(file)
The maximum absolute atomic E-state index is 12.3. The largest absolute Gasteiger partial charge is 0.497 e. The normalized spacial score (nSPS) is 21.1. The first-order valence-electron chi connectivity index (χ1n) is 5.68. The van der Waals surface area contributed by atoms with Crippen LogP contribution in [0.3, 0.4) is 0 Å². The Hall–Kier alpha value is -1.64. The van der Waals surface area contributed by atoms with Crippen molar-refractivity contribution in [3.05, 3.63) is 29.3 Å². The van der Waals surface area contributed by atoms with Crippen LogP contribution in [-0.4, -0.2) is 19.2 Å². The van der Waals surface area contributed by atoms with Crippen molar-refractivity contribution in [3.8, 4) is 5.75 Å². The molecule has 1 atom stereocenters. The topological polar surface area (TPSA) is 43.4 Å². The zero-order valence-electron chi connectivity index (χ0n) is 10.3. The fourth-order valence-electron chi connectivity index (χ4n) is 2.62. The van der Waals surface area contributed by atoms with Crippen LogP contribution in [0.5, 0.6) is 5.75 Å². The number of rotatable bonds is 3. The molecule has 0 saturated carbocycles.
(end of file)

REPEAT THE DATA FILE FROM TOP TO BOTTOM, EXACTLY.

The maximum absolute atomic E-state index is 12.3. The largest absolute Gasteiger partial charge is 0.497 e. The normalized spacial score (nSPS) is 21.1. The first-order valence-electron chi connectivity index (χ1n) is 5.68. The van der Waals surface area contributed by atoms with Crippen LogP contribution in [0.3, 0.4) is 0 Å². The Hall–Kier alpha value is -1.64. The van der Waals surface area contributed by atoms with Crippen molar-refractivity contribution in [3.05, 3.63) is 29.3 Å². The van der Waals surface area contributed by atoms with Crippen LogP contribution in [-0.4, -0.2) is 19.2 Å². The van der Waals surface area contributed by atoms with Crippen molar-refractivity contribution in [3.8, 4) is 5.75 Å². The molecule has 1 atom stereocenters. The topological polar surface area (TPSA) is 43.4 Å². The zero-order valence-electron chi connectivity index (χ0n) is 10.3. The fourth-order valence-electron chi connectivity index (χ4n) is 2.62. The van der Waals surface area contributed by atoms with Crippen LogP contribution in [0.5, 0.6) is 5.75 Å². The number of rotatable bonds is 3. The molecule has 0 saturated carbocycles.